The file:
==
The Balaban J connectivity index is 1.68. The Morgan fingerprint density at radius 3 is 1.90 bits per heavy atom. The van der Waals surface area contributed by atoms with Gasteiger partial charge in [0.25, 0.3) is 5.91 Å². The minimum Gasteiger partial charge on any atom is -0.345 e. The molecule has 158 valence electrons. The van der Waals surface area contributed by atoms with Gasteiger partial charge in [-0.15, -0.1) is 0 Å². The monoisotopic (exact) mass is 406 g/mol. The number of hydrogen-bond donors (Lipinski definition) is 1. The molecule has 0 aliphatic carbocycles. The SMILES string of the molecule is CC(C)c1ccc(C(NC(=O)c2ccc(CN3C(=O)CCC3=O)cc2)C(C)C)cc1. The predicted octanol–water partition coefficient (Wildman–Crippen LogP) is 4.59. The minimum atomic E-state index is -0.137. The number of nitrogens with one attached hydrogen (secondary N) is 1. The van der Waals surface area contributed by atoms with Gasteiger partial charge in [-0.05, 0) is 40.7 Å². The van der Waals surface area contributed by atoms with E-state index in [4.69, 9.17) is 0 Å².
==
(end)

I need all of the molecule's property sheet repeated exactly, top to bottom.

The Balaban J connectivity index is 1.68. The Morgan fingerprint density at radius 3 is 1.90 bits per heavy atom. The van der Waals surface area contributed by atoms with Gasteiger partial charge in [0.25, 0.3) is 5.91 Å². The minimum Gasteiger partial charge on any atom is -0.345 e. The molecule has 158 valence electrons. The van der Waals surface area contributed by atoms with Gasteiger partial charge in [-0.15, -0.1) is 0 Å². The monoisotopic (exact) mass is 406 g/mol. The number of hydrogen-bond donors (Lipinski definition) is 1. The molecule has 0 aliphatic carbocycles. The SMILES string of the molecule is CC(C)c1ccc(C(NC(=O)c2ccc(CN3C(=O)CCC3=O)cc2)C(C)C)cc1. The predicted octanol–water partition coefficient (Wildman–Crippen LogP) is 4.59. The minimum atomic E-state index is -0.137. The number of nitrogens with one attached hydrogen (secondary N) is 1. The van der Waals surface area contributed by atoms with Gasteiger partial charge in [-0.05, 0) is 40.7 Å². The van der Waals surface area contributed by atoms with E-state index in [4.69, 9.17) is 0 Å².